This summer, ThinkViral hired our first two real interns: Remy Gordon and Leah Thomas, both seniors at Shawnee Mission South High School. While most interns tend to be going into, or are already in college, we wanted to give these younger kids a shot to see what they could actually do.
Because of the level of responsibility, Gordon and Thomas were not chosen lightly. They are both top of their classes, Gordon, a national honor student focused on engineering, and Thomas, also a national honor student with dreams of working with startups someday. Book-smart indeed, but both professionally “green!” What a fun summer this turned out to be.
Maybe we were just lucky, but the stereotypes we were warned about with this new “GenerationZ” did not prove to be accurate. Two 17-year-olds showed us they are incredibly hardworking, dedicated and driven, and they crave guidance in real-world professional experiences. They can learn almost anything and can be motivated to learn almost anything, but most companies are not providing experiences that actually motivate kids to want to learn more. They stick them in a cubicle with 10 boxes of envelopes and a stack of letters. At the end of the day, they learn how to run a postage machine.
What we learned from our interns is they won’t wait. They want their brains to be used and they will seek out those opportunities where they can most be an asset. If you won’t use their brain cells, someone else will. Because of that, we did our best to show them how to make themselves valuable assets for the companies they will eventually work for, and gather as many tools in their tool belts as possible along the way. Including people.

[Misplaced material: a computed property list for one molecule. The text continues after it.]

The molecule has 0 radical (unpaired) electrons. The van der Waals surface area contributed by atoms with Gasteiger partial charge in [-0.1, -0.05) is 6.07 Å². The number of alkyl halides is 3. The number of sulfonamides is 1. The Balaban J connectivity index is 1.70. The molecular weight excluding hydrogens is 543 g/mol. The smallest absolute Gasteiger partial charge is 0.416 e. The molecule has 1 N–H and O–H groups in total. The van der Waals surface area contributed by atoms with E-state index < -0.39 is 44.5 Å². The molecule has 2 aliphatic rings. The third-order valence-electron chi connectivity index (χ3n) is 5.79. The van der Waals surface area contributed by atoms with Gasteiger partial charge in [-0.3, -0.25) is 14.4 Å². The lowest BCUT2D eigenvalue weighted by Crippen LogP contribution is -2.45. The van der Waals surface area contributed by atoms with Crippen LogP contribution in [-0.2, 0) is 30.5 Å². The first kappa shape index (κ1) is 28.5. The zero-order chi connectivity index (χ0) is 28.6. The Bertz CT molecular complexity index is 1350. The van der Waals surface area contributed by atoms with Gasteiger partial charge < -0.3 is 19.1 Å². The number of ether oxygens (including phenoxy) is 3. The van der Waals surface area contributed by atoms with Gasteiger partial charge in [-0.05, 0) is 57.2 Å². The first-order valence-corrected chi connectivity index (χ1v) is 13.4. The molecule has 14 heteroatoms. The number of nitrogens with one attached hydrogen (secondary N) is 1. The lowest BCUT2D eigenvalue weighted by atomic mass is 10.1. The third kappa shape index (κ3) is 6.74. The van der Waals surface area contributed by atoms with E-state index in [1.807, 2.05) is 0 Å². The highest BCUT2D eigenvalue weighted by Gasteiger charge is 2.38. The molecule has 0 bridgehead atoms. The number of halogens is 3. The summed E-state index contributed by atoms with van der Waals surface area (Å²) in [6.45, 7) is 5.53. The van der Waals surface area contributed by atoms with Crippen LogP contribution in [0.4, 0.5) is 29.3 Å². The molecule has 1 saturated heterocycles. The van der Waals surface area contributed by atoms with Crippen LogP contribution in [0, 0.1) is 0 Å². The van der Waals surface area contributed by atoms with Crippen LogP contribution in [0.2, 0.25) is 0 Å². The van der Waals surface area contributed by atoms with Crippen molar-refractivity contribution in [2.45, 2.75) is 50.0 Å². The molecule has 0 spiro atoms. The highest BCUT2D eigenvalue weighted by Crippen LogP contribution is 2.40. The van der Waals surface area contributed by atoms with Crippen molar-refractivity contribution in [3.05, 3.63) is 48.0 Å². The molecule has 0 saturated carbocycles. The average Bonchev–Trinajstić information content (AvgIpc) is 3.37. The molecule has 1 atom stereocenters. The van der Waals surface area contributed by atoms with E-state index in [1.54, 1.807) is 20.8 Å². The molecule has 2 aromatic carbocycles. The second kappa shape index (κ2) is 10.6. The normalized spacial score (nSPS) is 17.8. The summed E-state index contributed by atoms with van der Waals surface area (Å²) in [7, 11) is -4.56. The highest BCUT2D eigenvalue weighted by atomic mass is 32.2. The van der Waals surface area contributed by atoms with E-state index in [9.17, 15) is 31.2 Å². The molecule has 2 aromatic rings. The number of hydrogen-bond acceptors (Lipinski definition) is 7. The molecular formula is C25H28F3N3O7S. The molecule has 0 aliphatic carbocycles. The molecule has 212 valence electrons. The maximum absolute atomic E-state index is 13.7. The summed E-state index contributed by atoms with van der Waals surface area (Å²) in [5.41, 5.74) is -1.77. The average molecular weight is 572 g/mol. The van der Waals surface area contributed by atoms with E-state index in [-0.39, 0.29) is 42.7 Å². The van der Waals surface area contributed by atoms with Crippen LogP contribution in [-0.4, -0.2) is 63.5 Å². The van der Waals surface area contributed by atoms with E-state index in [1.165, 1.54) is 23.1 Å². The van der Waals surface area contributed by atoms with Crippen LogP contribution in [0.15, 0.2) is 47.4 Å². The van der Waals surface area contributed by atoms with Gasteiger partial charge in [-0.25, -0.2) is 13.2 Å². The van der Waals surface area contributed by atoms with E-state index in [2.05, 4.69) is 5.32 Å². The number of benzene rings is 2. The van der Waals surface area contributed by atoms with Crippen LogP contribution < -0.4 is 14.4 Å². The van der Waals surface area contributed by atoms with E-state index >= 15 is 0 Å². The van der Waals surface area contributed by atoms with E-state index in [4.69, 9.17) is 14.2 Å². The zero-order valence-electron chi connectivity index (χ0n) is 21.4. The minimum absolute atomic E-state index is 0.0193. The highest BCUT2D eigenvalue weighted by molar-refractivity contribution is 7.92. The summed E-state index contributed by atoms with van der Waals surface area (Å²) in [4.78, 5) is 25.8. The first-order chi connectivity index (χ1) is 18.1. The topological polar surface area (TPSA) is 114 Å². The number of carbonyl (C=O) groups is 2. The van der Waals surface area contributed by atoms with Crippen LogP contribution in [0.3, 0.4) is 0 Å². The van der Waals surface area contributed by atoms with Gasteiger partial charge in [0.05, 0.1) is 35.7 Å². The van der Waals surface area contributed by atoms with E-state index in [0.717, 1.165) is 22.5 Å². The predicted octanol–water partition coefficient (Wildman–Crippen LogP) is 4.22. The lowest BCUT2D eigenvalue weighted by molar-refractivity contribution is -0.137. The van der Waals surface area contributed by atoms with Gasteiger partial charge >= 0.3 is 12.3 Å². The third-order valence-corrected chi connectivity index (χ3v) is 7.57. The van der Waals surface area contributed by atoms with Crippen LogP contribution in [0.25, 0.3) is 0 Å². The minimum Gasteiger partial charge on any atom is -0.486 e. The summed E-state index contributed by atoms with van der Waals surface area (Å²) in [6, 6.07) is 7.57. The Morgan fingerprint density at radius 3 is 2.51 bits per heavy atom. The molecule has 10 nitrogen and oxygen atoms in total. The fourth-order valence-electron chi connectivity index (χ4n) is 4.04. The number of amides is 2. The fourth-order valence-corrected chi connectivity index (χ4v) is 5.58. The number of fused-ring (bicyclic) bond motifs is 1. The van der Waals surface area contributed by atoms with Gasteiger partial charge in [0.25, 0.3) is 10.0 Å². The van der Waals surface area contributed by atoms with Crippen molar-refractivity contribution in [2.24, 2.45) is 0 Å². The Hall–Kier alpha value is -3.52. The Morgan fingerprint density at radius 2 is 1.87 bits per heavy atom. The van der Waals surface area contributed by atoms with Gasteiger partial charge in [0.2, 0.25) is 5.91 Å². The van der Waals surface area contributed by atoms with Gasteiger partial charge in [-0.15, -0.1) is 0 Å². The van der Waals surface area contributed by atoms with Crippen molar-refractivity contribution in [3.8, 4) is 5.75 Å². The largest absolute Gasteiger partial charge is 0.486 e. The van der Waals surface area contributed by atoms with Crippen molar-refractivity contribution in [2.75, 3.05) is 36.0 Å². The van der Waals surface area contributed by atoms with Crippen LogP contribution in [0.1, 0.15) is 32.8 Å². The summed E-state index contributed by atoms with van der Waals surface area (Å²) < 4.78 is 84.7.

Remy came up with the idea to use the hashtag #followtheinterns so that everyone could follow along with what they were involved in. Every time we posted about them, we used the #followtheinterns hashtag so larger companies would pick them up and tell us what their interns were doing in return.
Here’s what else we did to make sure our intern program was worthwhile….
1.) We gave our interns partners
Both Gordon and Thomas each had a partner at ThinkViral they could go to for help at all times. The partner was responsible for training the intern on all responsibilities and was expected to actively seek out opportunities for each intern to meet decision makers in their preferred industry.
One thing all businesses deal with is making sure employees have been properly trained and bringing these interns on board helped us determine what’s going to work, and what isn’t, in terms of getting new people up to speed. It really helped us sort out new processes in how we onboard new employees, and it was helpful to have the fresh eyes of our interns providing feedback on what they thought was most useful.
2.) We paid our interns more than minimum wage